At LC Designer Homes, we value the options available to clients when building or renovating that improve the performance of their home, are environmentally beneficial and might save them a dollar or two in the long run.
The below article provided by the Ministry for the Environment, Manatū Mō Te Taiao looks at water efficient products, why we should choose them and how to understand the labels and jargon used.
With water restrictions in place in Auckland (as of May 2020), understanding water efficiency helps everyone to make some good decisions now and into the future.
Choosing water efficient products
If you are looking to buy an appliance that uses water, such as a clothes washer or dishwasher, consider choosing one that uses less water. Reducing water use is good for the environment.
What water efficiency labelling is about?
The New Zealand water efficiency label provides information on a product’s water consumption and efficiency to help you choose products that use less water.
Why choose water efficient products?
Many factors influence your decision when buying a new product, such as cost, brand, performance, recommendations and past experience.
Saving water should also be a deciding factor in determining the type of product you buy. It’s a one-time purchase that will have an ongoing effect on your water use for years.
Using water more efficiently has both economic and environmental benefits.
Saving water can save you money
Conserving water can reduce your water charges if you live in an area that uses water meters. Even if you aren’t on metered water, you are paying for water through your rates.
The more pressure we collectively put on our water supply systems, the more money our local councils will have to spend maintaining and enhancing their water supply networks. That costs everyone in the long run. Choosing a product that uses less heated water will also help reduce your energy bills.
Saving water is better for the environment
It’s important not to waste water. Our lakes and rivers are feeling the pressure of a growing population and changes in the way we use water. There are shortages in some areas at certain times of the year. Climate change is predicted to affect rainfall patterns, which may increase pressure on freshwater quantity and flows.
Water efficiency labelling applies to the following product types:
What the labels display
Water efficiency labels display two main pieces of information:
The star rating shows you how efficient the product is compared to others. The more stars, the more water efficient.
The water consumption or water flow figure tells you how much water the product uses. All water efficient labels have a water consumption or flow figure in:
- litres per minute (for showers or taps)
- litres per wash (for clothes washing machines and dishwashers)
- litres per flush (for lavatories or urinals).
Water efficiency labels on showers and taps also show the water pressure system they are intended for. That’s because the water efficiency rating of showers and taps depends on whether they were designed for use in mains pressure systems or in areas of low or unequal pressure.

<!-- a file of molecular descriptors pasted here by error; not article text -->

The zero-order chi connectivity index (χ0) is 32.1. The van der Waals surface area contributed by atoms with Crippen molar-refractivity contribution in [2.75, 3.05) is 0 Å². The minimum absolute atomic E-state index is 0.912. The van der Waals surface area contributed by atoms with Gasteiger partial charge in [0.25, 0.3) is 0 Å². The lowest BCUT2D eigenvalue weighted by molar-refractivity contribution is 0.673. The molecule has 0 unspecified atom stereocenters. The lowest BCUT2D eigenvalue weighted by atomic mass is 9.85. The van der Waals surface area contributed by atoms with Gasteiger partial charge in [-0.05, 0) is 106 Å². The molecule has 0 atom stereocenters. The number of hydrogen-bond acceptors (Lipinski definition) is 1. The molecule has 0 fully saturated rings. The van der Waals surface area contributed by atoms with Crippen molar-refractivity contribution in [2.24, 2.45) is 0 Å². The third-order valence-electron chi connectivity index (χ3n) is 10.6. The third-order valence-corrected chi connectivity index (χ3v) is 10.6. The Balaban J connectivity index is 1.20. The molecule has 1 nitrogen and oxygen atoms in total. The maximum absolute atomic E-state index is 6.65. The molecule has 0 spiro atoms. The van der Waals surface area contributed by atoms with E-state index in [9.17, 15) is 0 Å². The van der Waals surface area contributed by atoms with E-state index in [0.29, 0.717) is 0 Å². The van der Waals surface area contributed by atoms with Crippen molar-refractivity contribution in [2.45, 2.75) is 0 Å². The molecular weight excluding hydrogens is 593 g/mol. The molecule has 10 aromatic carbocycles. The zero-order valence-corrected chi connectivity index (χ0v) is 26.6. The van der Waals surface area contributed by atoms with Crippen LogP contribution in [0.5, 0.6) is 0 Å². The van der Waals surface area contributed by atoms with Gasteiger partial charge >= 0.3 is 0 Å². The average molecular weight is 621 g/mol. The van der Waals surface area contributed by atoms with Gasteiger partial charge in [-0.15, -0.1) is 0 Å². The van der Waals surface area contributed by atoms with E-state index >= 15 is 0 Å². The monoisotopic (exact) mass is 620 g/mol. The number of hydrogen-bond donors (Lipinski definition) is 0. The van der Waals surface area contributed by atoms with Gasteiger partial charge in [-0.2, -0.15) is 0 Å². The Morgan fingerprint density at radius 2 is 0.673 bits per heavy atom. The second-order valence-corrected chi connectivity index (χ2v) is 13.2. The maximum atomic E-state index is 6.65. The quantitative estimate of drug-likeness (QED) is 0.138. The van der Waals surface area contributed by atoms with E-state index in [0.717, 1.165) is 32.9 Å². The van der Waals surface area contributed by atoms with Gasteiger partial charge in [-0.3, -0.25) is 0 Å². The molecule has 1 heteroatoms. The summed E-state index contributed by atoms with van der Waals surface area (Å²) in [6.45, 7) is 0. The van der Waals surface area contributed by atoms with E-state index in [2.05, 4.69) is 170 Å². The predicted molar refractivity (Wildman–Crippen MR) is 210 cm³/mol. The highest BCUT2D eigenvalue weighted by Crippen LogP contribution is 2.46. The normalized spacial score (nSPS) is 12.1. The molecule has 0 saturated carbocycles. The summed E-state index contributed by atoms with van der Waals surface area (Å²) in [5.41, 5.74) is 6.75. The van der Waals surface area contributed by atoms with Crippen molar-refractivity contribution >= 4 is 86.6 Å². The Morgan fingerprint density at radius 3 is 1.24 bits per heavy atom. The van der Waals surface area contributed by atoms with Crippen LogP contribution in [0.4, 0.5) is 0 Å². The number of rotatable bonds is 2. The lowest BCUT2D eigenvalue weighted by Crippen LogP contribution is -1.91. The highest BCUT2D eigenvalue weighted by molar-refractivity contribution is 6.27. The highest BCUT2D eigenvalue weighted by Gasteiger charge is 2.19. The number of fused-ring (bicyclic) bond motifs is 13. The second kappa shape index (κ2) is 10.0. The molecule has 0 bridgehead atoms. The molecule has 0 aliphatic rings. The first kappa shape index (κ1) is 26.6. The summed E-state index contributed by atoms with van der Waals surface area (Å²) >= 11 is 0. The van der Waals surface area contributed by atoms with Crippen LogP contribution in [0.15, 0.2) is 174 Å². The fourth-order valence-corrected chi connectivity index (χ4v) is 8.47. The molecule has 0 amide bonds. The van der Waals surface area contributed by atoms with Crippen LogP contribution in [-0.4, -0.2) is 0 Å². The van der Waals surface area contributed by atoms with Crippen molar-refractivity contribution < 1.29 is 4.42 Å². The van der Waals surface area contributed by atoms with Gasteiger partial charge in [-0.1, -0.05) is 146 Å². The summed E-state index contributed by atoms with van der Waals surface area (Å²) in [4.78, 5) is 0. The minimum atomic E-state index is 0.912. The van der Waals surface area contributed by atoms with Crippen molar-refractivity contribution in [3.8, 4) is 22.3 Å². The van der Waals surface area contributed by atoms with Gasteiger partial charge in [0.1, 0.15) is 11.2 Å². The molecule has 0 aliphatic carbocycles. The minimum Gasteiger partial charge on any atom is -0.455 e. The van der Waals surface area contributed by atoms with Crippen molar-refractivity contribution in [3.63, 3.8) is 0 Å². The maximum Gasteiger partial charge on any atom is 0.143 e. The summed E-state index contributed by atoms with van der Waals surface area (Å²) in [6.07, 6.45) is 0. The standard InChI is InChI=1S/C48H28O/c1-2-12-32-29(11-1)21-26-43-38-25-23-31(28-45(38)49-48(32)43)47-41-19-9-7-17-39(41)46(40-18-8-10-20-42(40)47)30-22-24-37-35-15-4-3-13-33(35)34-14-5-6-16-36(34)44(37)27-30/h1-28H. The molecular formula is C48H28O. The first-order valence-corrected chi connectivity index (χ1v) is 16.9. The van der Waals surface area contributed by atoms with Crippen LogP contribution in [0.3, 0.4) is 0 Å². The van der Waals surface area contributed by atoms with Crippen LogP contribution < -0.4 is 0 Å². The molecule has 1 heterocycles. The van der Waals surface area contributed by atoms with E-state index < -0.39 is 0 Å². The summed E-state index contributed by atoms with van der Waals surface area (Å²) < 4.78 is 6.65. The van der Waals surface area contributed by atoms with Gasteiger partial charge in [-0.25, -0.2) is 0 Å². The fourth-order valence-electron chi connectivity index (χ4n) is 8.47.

In some instances, you may see a text alternative to the label, especially if the product is too small to carry a label.
Where the labels are displayed?
Water efficiency labels are only displayed on new products, not second-hand products.
Labels (or a text alternative) must be displayed at the point of sale (either physically displayed in the store, or available online for internet shopping).
How much water could be saved?
How much water you’ll save will depend on the rating of the product you choose to buy, and the rating of the product that you’re replacing.
For example: For an 8-kg washing machine, switching from a 3-star machine to a 4.5-star machine could save around 49 litres per wash. That means if you do 5 loads per week you could save around 14,000 litres per year – equal to 140 bath tubs.
Switching from a 3-star to a 4-star shower head could save up to 4.5 litres per minute. If you have an 8 minute shower every day, that’s a saving of more than 13,000 litres per person over a year – equal to 130 bath tubs.
Of course, it’s not just about what you buy, but also how you use it.
- Washing machines and dishwashers will often have an “eco” setting, which uses less water than other settings. Check your appliance’s instruction manual to find out which settings are best to use.
- No matter what star rating your tap or showerhead is, you’ll save more water if it’s not running as long. Reducing your shower time, and doing things like turning off the tap when you’re brushing your teeth, will save water too.
How to know your product really is efficient
You can rely on the water efficiency labelling to give you accurate information. The Australia/New Zealand Standard for Water efficient products – Rating and labelling AS/NZS 6400 sets out the product tests that must be performed to determine the information for the water efficiency label.
The Standard also requires performance tests, so that products tested for water efficiency will also be tested for functionality.
A product can still be sold in New Zealand if it fails any of the tests, but it must carry a zero-star-rated water efficiency label.
For more environmental information specific to New Zealand, visit the Ministry for the Environment website